In partnership with the Gegharkunik Chamber of Commerce and Industry (GCCI) and four community-based organizations (CBOs), NEF has made great strides in improving the protection, gender equality, agency, and economic independence for women survivors of gender-based violence (GBV) in Armenia. NEF’s work to empower survivors of GBV is becoming increasingly evident in the lives of our beneficiaries.
In a recent interview, Mary—a wife and mother who lives in Syunik Province—spoke to us about her own personal transformation as a result of participating in NEF’s project. For many years Mary was subjected to psychological and economic abuse, lacking economic and decision-making power in the household. She regretted not working and earning money after she married.
“It was my dream to be a hairdresser and earn money for myself,” she recalled. “My husband and his mother always thought it would be best if I focused my efforts on household chores alone. I eventually began to believe them, but now I see that if a woman stays at home all day, her relationships, professional networks, and worldviews will become limited even if she has skills or knowledge to offer. I am glad I chose to become involved in this programme, and develop my own business plan. Soon I will be able to get equipment and materials through the support of the project, which will enable me to pursue what I love while contributing to my family’s budget.”
NEF’s program, currently funded by the European Union, in Armenia equips survivors like Mary with the knowledge, skills, and support structures needed to start their own business or find sustained employment. Thus far, 59 women survivors across Yerevan and the Lori and Syunik regions have signed up to participate in the business development stream. Forty-eight have developed business plans and will receive support to start their small businesses in the near future. Fifty-seven women are enrolled in the employment development stream and will learn valuable skills needed to meet employer qualifications. Most of the women also receive vocational training in preparation for their new profession.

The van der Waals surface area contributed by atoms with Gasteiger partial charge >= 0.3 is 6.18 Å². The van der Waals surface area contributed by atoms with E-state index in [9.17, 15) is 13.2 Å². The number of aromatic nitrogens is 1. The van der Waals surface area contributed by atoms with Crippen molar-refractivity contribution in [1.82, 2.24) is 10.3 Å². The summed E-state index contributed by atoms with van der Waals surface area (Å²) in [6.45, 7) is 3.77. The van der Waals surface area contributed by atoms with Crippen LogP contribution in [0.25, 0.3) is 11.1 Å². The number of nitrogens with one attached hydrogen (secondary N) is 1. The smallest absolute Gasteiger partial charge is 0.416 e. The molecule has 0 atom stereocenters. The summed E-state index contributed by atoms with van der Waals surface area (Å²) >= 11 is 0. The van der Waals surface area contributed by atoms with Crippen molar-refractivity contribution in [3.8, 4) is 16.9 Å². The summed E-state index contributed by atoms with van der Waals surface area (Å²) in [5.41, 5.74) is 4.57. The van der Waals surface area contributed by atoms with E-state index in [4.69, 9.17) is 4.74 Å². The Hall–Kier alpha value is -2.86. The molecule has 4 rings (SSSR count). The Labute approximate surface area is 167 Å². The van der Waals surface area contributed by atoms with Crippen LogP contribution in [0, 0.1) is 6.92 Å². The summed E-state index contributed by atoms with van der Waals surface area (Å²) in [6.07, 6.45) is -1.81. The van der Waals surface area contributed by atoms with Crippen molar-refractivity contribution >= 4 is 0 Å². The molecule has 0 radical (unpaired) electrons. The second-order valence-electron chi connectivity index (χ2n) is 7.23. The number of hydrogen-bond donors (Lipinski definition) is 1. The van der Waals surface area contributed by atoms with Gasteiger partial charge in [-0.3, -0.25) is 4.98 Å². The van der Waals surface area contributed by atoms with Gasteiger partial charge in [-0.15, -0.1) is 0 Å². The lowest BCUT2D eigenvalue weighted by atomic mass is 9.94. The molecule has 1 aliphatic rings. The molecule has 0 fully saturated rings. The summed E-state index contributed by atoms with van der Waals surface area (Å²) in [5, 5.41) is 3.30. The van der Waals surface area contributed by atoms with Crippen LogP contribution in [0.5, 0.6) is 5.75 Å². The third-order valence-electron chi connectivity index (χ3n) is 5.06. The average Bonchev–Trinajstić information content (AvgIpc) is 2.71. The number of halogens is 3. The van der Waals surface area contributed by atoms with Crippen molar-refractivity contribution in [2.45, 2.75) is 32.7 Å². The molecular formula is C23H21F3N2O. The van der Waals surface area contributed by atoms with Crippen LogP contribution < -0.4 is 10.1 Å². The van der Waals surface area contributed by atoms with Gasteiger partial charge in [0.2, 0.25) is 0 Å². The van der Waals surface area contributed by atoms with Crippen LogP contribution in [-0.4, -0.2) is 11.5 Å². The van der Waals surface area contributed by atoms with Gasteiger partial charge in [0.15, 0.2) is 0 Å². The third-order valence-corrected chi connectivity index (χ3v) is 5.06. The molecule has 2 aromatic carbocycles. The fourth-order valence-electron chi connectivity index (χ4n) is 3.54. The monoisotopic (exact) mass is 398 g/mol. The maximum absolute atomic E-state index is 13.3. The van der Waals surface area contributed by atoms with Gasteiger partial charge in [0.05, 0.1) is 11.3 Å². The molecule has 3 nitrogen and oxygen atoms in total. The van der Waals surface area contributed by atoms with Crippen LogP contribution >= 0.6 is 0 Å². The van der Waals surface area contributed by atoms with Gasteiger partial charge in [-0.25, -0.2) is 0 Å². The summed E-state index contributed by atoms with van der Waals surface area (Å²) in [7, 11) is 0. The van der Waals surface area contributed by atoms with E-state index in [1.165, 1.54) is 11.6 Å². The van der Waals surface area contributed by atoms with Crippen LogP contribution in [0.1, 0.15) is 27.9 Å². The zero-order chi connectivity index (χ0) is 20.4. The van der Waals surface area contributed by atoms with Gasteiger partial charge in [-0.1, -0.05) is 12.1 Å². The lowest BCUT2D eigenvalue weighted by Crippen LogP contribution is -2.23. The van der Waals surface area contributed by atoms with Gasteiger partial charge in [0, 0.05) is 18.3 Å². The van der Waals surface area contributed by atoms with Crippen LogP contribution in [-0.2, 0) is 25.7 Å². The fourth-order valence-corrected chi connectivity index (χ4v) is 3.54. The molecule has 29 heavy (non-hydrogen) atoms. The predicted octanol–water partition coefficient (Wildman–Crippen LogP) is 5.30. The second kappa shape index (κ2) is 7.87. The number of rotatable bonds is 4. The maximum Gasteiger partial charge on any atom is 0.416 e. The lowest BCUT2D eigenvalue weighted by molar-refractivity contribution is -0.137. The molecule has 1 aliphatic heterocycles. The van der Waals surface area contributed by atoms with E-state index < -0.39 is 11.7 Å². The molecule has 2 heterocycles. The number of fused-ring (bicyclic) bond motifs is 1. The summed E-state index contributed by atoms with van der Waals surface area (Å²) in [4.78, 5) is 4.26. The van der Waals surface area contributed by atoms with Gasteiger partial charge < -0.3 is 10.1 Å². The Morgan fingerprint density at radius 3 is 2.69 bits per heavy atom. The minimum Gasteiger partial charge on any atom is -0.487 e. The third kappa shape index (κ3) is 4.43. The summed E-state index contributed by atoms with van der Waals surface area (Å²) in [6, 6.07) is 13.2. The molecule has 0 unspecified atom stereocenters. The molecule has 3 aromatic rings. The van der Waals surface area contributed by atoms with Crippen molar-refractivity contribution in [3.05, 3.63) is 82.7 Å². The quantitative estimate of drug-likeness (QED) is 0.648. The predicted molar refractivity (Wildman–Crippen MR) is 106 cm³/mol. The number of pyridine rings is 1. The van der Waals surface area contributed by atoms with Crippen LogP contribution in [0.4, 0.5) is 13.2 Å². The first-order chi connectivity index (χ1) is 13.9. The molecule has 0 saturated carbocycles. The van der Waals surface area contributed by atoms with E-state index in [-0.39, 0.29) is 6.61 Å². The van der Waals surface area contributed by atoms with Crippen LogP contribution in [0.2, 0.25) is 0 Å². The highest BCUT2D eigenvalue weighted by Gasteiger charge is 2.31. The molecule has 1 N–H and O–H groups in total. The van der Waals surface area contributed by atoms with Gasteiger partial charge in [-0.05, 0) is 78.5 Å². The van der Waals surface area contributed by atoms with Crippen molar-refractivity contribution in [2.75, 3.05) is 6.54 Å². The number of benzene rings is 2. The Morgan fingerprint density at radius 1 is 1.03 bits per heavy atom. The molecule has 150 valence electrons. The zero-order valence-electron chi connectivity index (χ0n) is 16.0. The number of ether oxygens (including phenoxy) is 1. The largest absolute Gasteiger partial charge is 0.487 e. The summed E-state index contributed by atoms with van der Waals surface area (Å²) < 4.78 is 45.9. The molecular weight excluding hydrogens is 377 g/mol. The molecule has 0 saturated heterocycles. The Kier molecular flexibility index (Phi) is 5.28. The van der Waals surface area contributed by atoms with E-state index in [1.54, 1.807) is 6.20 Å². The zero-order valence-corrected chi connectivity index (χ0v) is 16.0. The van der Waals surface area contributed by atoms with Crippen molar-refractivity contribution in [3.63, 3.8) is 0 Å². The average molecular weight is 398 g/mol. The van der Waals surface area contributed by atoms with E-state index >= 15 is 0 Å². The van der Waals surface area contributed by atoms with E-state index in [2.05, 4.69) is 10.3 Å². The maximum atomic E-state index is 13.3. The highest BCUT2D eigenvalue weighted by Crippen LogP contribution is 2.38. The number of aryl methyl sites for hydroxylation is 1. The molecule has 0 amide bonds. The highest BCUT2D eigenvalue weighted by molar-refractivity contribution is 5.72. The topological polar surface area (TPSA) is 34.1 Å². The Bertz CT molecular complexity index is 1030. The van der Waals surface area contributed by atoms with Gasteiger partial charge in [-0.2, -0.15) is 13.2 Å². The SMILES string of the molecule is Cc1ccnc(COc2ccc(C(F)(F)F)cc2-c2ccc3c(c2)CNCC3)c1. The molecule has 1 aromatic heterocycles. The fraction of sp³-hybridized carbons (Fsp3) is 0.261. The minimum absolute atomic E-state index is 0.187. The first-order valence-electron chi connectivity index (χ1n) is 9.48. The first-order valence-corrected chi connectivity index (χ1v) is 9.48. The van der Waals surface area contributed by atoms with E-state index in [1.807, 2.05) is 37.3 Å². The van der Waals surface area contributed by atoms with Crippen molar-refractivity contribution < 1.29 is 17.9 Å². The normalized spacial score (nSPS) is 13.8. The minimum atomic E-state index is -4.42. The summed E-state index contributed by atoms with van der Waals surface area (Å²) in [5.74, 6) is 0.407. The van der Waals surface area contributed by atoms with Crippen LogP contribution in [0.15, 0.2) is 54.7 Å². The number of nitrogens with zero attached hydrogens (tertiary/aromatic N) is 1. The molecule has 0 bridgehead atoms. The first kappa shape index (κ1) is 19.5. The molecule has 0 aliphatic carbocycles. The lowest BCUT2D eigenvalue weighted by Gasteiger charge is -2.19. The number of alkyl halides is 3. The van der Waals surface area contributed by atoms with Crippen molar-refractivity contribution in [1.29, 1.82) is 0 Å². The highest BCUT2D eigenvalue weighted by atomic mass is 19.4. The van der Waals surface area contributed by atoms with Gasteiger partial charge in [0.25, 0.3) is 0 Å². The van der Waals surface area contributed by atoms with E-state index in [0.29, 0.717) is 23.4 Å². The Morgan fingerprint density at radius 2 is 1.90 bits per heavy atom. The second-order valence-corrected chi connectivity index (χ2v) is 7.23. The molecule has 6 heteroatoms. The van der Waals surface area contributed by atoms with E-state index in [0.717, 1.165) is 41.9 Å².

“My decision to participate has also gradually begun to change my family's view of me,” Mary explained. “They are starting to believe in my abilities and capacity to make decisions—to be more than just a housewife. This is a significant achievement for me. I don’t remember the last time I felt I could initiate something and succeed.’’
Thank you for continuing to support our work in Armenia—helping to make stories like Mary’s the rule and not the exception!
The names have been changed in this publication to protect the privacy and security of the individuals involved.
Bourj Hammoud, a densely populated and diverse city on the outskirts of Beirut, Lebanon, is home to over 94,000 people from several ethnicities, nationalities, and religions. Living conditions in this suburb are very crowded and substandard. Commonly known through the years as the “hub for refugees”, Bourj Hammoud is now home to over 18,000 Syrians who have fled to Lebanon for a better life.
Most refugees have little to no source of sustainable income as their savings have been depleted—pushing them into risky coping strategies like child labor and exploitative, illegal, or demeaning work. With an aim to improve access to food and increase the economic resilience of at least 150 poor Syrian and Lebanese families over the coming months, NEF is focused on cost-effective solutions to achieve self-reliance through urban agriculture, small business development, financial literacy, and group savings.
NEF is working with the American University of Beirut (AUB) and the YMCA-Lebanon to help vulnerable families grow fresh fruits and vegetables at home by providing training and start-up materials for container gardening, vertical gardening, and/or rooftop gardening.